Samsung Electronics is developing two new Exynos chips based on the 10nm process node technology — the Exynos 7885 and Exynos 9610 — which are planned to be commercialized in the near future, one industry insider said on Thursday. The Exynos 9610 is reportedly the more powerful of the two chips that will provide a small upgrade over the Exynos 8895 that debuted in the Galaxy S8 and Galaxy S8 Plus earlier this year. According to the source, the system-on-chip (SoC) will be equipped with eight 64-bit cores, four of which are of the ARM Cortex-A73 variety clocked at a maximum frequency of 2.4GHz. The other cluster is said to entail Cortex-A53 cores and be designed for battery-efficient performance. The silicon will reportedly feature a completely integrated LTE modem and be equipped with the Mali-G71 MP20 GPU, the same one that was already present in the Exynos 8895. It's currently unclear which upcoming Samsung-made devices may be powered by the Exynos 9610, though the fact that the SoC apparently isn't a massive upgrade over the company's last flagship chip may indicate that the offering will be commercialized by the end of the year.
The Exynos 7885 is reportedly a mid-range product, though it's also said to be built on the 14nm FinFET process and should hence be significantly more energy-efficient than its 16nm predecessors. The silicon will reportedly power the upcoming Galaxy A7 (2018) that was first sighted online just yesterday, boasting an unspecified hexa-core SoC with four ARM Cortex-A53 cores and two ARM Cortex-A73 ones, with the latter cluster being clocked at 2.1GHz and meant for performing resource-intensive tasks. The Mali-G71 graphics chip and an integrated LTE modem are also said to be part of the package that may not hit the market until early 2018.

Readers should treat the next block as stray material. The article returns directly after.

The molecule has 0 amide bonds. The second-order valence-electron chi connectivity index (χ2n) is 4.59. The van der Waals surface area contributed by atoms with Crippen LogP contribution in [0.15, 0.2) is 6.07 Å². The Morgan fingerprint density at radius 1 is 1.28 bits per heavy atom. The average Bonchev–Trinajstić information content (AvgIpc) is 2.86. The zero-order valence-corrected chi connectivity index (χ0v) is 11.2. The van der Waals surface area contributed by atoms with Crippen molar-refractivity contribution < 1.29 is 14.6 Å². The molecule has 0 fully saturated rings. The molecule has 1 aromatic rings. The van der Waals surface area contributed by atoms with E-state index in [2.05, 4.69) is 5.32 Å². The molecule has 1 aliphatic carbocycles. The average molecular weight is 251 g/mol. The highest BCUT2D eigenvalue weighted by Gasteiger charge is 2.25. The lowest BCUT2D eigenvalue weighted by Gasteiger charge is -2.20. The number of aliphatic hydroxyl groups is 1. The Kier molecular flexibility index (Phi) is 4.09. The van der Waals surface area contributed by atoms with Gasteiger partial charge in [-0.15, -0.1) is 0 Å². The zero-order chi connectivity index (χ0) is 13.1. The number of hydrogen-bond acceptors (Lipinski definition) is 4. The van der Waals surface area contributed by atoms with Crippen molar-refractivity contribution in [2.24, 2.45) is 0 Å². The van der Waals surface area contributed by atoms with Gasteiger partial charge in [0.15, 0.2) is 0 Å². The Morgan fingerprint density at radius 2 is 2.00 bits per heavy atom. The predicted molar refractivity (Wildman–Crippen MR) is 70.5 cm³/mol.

Neither of the two rumored chips should power Samsung's 2018 flagship series, i.e. the Galaxy S9 and Galaxy Note 9 lineups. The Exynos 9610 itself was already the subject of another report from early June, with one insider claiming that the South Korean original equipment manufacturer (OEM) is looking to launch this piece of silicon in the final quarter of 2017 in an effort to compete with Qualcomm's Snapdragon 660 that's currently at the very top of the upper mid-range market segment.
Update: The Exynos 7885 is actually a 14nm FinFET process and not a 10nm process.